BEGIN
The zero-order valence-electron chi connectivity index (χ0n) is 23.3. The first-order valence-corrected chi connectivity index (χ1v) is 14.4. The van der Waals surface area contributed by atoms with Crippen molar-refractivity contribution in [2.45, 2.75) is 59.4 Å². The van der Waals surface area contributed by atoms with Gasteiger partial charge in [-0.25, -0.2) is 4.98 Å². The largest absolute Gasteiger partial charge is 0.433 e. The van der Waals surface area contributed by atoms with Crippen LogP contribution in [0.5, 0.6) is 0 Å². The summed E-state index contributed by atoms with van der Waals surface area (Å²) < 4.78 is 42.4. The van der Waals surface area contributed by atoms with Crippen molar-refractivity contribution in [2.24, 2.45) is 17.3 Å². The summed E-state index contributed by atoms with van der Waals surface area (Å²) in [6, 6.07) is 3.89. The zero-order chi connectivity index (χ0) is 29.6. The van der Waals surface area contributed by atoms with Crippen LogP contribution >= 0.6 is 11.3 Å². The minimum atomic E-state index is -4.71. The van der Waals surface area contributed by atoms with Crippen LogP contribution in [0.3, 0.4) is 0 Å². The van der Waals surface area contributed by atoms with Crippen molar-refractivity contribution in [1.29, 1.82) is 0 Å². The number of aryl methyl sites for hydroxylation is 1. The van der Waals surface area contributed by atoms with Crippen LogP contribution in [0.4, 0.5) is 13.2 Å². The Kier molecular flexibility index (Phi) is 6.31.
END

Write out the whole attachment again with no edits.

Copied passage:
The zero-order valence-electron chi connectivity index (χ0n) is 23.3. The first-order valence-corrected chi connectivity index (χ1v) is 14.4. The van der Waals surface area contributed by atoms with Crippen molar-refractivity contribution in [2.45, 2.75) is 59.4 Å². The van der Waals surface area contributed by atoms with Gasteiger partial charge in [-0.25, -0.2) is 4.98 Å². The largest absolute Gasteiger partial charge is 0.433 e. The van der Waals surface area contributed by atoms with Crippen LogP contribution in [0.5, 0.6) is 0 Å². The summed E-state index contributed by atoms with van der Waals surface area (Å²) < 4.78 is 42.4. The van der Waals surface area contributed by atoms with Crippen molar-refractivity contribution in [2.24, 2.45) is 17.3 Å². The summed E-state index contributed by atoms with van der Waals surface area (Å²) in [6, 6.07) is 3.89. The zero-order chi connectivity index (χ0) is 29.6. The van der Waals surface area contributed by atoms with Crippen LogP contribution >= 0.6 is 11.3 Å². The minimum atomic E-state index is -4.71. The van der Waals surface area contributed by atoms with Crippen LogP contribution in [0.3, 0.4) is 0 Å². The van der Waals surface area contributed by atoms with Crippen molar-refractivity contribution in [1.29, 1.82) is 0 Å². The number of aryl methyl sites for hydroxylation is 1. The van der Waals surface area contributed by atoms with Crippen LogP contribution in [0.4, 0.5) is 13.2 Å². The Kier molecular flexibility index (Phi) is 6.31.